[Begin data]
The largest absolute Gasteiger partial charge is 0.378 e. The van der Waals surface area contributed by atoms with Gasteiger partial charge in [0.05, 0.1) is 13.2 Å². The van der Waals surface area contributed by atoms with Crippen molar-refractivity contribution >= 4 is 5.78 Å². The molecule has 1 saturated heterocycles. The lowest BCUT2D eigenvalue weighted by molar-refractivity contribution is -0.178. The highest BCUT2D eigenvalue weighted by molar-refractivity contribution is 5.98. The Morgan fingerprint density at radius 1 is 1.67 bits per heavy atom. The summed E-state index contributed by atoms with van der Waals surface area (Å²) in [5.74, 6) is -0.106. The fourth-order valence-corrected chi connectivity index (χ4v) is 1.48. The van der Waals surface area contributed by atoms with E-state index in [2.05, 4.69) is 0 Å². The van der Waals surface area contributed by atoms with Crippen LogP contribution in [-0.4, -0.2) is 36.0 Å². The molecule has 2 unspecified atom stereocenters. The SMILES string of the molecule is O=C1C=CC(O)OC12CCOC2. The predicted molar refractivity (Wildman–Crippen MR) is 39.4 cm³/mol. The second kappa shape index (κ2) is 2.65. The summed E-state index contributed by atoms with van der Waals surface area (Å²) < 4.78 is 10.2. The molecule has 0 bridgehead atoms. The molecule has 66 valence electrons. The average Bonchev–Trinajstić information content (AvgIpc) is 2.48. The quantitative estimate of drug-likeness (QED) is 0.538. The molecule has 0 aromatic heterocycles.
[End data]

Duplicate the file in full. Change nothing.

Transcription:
The largest absolute Gasteiger partial charge is 0.378 e. The van der Waals surface area contributed by atoms with Gasteiger partial charge in [0.05, 0.1) is 13.2 Å². The van der Waals surface area contributed by atoms with Crippen molar-refractivity contribution >= 4 is 5.78 Å². The molecule has 1 saturated heterocycles. The lowest BCUT2D eigenvalue weighted by molar-refractivity contribution is -0.178. The highest BCUT2D eigenvalue weighted by molar-refractivity contribution is 5.98. The Morgan fingerprint density at radius 1 is 1.67 bits per heavy atom. The summed E-state index contributed by atoms with van der Waals surface area (Å²) in [5.74, 6) is -0.106. The fourth-order valence-corrected chi connectivity index (χ4v) is 1.48. The van der Waals surface area contributed by atoms with E-state index in [2.05, 4.69) is 0 Å². The van der Waals surface area contributed by atoms with Crippen LogP contribution in [-0.4, -0.2) is 36.0 Å². The molecule has 2 unspecified atom stereocenters. The SMILES string of the molecule is O=C1C=CC(O)OC12CCOC2. The predicted molar refractivity (Wildman–Crippen MR) is 39.4 cm³/mol. The second kappa shape index (κ2) is 2.65. The summed E-state index contributed by atoms with van der Waals surface area (Å²) < 4.78 is 10.2. The molecule has 0 bridgehead atoms. The molecule has 66 valence electrons. The average Bonchev–Trinajstić information content (AvgIpc) is 2.48. The quantitative estimate of drug-likeness (QED) is 0.538. The molecule has 0 aromatic heterocycles.